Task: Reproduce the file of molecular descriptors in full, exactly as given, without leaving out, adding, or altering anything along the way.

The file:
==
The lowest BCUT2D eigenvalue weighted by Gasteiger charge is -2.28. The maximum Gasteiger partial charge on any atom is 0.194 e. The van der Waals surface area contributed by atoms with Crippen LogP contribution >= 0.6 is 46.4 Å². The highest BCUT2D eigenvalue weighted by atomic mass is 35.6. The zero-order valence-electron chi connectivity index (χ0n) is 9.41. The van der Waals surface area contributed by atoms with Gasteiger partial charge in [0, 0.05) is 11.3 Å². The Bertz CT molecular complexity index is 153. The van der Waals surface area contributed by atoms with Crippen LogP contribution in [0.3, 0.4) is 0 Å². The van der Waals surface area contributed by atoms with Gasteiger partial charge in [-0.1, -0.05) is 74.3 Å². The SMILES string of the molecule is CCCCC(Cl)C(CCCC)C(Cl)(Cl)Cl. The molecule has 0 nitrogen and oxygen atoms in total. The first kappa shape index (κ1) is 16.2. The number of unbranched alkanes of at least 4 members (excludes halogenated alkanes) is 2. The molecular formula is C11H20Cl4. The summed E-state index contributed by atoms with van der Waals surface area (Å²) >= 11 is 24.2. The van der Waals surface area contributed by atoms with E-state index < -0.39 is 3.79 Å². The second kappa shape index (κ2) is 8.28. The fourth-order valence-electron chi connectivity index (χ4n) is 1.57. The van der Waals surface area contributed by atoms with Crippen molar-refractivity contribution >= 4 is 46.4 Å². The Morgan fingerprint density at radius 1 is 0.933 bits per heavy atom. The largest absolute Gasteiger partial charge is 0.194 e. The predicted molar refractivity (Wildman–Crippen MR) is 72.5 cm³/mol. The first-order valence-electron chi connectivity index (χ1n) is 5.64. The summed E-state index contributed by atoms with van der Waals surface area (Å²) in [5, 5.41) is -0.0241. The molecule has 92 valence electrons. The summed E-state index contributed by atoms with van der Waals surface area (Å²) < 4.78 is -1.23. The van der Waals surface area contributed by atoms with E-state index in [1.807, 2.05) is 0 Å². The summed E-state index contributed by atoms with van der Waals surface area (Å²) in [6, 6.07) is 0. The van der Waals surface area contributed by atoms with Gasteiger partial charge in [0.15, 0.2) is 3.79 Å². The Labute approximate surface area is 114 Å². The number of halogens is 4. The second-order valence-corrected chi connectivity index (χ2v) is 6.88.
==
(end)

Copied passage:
The lowest BCUT2D eigenvalue weighted by Gasteiger charge is -2.28. The maximum Gasteiger partial charge on any atom is 0.194 e. The van der Waals surface area contributed by atoms with Crippen LogP contribution >= 0.6 is 46.4 Å². The highest BCUT2D eigenvalue weighted by atomic mass is 35.6. The zero-order valence-electron chi connectivity index (χ0n) is 9.41. The van der Waals surface area contributed by atoms with Gasteiger partial charge in [0, 0.05) is 11.3 Å². The Bertz CT molecular complexity index is 153. The van der Waals surface area contributed by atoms with Crippen LogP contribution in [0.3, 0.4) is 0 Å². The van der Waals surface area contributed by atoms with Gasteiger partial charge in [-0.1, -0.05) is 74.3 Å². The SMILES string of the molecule is CCCCC(Cl)C(CCCC)C(Cl)(Cl)Cl. The molecule has 0 nitrogen and oxygen atoms in total. The first kappa shape index (κ1) is 16.2. The number of unbranched alkanes of at least 4 members (excludes halogenated alkanes) is 2. The molecular formula is C11H20Cl4. The summed E-state index contributed by atoms with van der Waals surface area (Å²) >= 11 is 24.2. The van der Waals surface area contributed by atoms with E-state index < -0.39 is 3.79 Å². The second kappa shape index (κ2) is 8.28. The fourth-order valence-electron chi connectivity index (χ4n) is 1.57. The van der Waals surface area contributed by atoms with Crippen molar-refractivity contribution >= 4 is 46.4 Å². The Morgan fingerprint density at radius 1 is 0.933 bits per heavy atom. The largest absolute Gasteiger partial charge is 0.194 e. The predicted molar refractivity (Wildman–Crippen MR) is 72.5 cm³/mol. The first-order valence-electron chi connectivity index (χ1n) is 5.64. The summed E-state index contributed by atoms with van der Waals surface area (Å²) in [5, 5.41) is -0.0241. The molecule has 92 valence electrons. The summed E-state index contributed by atoms with van der Waals surface area (Å²) < 4.78 is -1.23. The van der Waals surface area contributed by atoms with E-state index in [1.807, 2.05) is 0 Å². The summed E-state index contributed by atoms with van der Waals surface area (Å²) in [6, 6.07) is 0. The van der Waals surface area contributed by atoms with Gasteiger partial charge in [0.15, 0.2) is 3.79 Å². The Labute approximate surface area is 114 Å². The number of halogens is 4. The second-order valence-corrected chi connectivity index (χ2v) is 6.88.